|Trans||Internet-Zeitschrift für Kulturwissenschaften||16. Nr.||März 2006|
14.1. Re-Shaping Eastern Communities’ Patterns through the European Union Context
Floriana Popescu ("Lower Danube" University, Galati) [BIO] / Carmen Maftei ("Lower Danube" University, Galati)
The present paper aims at providing a lexical interpretation and a tentative classification of the words derived from proper names, irrespective of the language they come from, now they have become part of the English vocabulary. The analysis is of eponyms with special reference to Politics due to the fact that unlike eponyms belonging to other types of scientific discourse which have been investigated by the authors up to the moment of the publication of this approach, the eponyms in Politics share a number of distinct features that need to be further highlighted.
Eponyms represent a considerable percentage of the English vocabular y, particularly due to the fact that one term is used to denominate three elements: a real or mythical person, a personal or geographical name, and finally a newly created word used as a noun, adjective or verb and which, most frequently, reveals a certain kind of relationship with the person or geographical site whose name it borrowed.
The literature of this speciality acknowledges the existence of a huge amount of such terms but few linguists have approached them in detail in order to provide for their complete description. In the 1960s up to the 1980s histories of the English language as well as volumes of lexicology, stylistics and grammars used to deal with ‘words derived from proper nouns’ (Wood 1969, Levitchi 1970), with ‘metaphors’, ‘metonymy’ or ‘synecdoche’ or with ‘conversions’ (Quirk et al. 1985). In the 1990s the term eponym became part of the metalanguage and it was used with reference to proper names transformed to other nouns, or which were adopted as an adjective or even a verb. Eponyms have been interpreted from the perspective of belonging to the general lexical stock or to specialized vocabularies. Few references have been made to the impressive bulk of eponyms which are used in scientific discourse (Hellweg 1995). Consequently, a project was initiated by the authors of the current approach with the purpose of investigating and classifying of eponyms used in scientific terminology. Our approach also aims at proving that eponymy may be considered a highly productive word building process within the scope of scientific discourse in general, or preferably English for specific purposes, [ESP from now on in the present paper] but with a particular interest in eponyms used in politics.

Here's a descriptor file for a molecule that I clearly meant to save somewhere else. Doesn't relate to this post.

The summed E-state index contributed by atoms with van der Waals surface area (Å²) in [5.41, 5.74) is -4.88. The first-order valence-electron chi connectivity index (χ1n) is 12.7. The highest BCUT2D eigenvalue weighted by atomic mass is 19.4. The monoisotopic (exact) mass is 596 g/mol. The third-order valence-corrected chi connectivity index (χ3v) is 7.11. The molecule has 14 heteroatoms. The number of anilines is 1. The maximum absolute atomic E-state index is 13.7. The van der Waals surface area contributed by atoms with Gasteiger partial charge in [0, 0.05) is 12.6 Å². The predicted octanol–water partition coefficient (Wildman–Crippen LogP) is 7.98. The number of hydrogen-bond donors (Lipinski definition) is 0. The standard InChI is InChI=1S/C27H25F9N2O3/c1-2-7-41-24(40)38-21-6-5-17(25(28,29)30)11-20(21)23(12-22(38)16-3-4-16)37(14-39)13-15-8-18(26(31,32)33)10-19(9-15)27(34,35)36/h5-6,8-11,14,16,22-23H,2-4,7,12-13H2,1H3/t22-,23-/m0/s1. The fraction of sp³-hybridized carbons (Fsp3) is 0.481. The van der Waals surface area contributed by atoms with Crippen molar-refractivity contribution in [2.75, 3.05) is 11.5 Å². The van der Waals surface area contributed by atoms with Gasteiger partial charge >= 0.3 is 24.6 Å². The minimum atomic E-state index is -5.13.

1.1. Eponyms constituted the object of interest of dictionaries which are based on common language (Currie 1994, Flavell 1995) and which are based on metalanguage (Bleeching 1989, Manser 1993). Histories of the English language also mention in the chapters dedicated to the vocabulary the possibility of the proper nouns to be used as common words (Wood 1969). Scientific tomes dealing with the same lexical transformation were published in the last fifty years, and of these mention is made only of Edwards (1968), Wolk (1980) and McArthur (1996).
1.2. The authors have recorded few attempts at studying eponyms in ESP recently (Maftei, 2000, Lalić, 2004). Some of these conclusions have already been published and they refer to the jargons of physics and applied physics (Popescu and Maftei, 2003), anatomy and physiology (Popescu and Maftei, 2005a, Popescu, 2005), economics (Popescu and Maftei, 2005b), and last but not least, that of chemistry (Maftei 2003).
Politics will be understood here as ‘the art and science of government’ (WEUD 1996:1498), and since politics intermingles with many other fields of activity it is quite difficult to describe a purely political discourse: as fields of activity are interrelated so their lexicons are interrelated. If we consider the origin of political eponyms a first classification should divide them into those coming from remarkable political personalities and those belonging to the political discourse.
Cases were recorded where names of queens, for instance, turned into an element of a compound, Queen Anne’s lace (a common wildflower with a large, lacy white head which is akin to the carrot and can be used as a garden flower). Since this kind of word hardly has any relevance to the study of the political eponyms, they will be only mentioned for their resourcefulness to the English vocabulary seen as a whole. The latter group of eponyms reveals a new lexical aspect: political personalities have offered by their own contribution concepts, laws and, sometimes, words of wisdom which have been included in the English dictionaries as part of the linguistic heritage.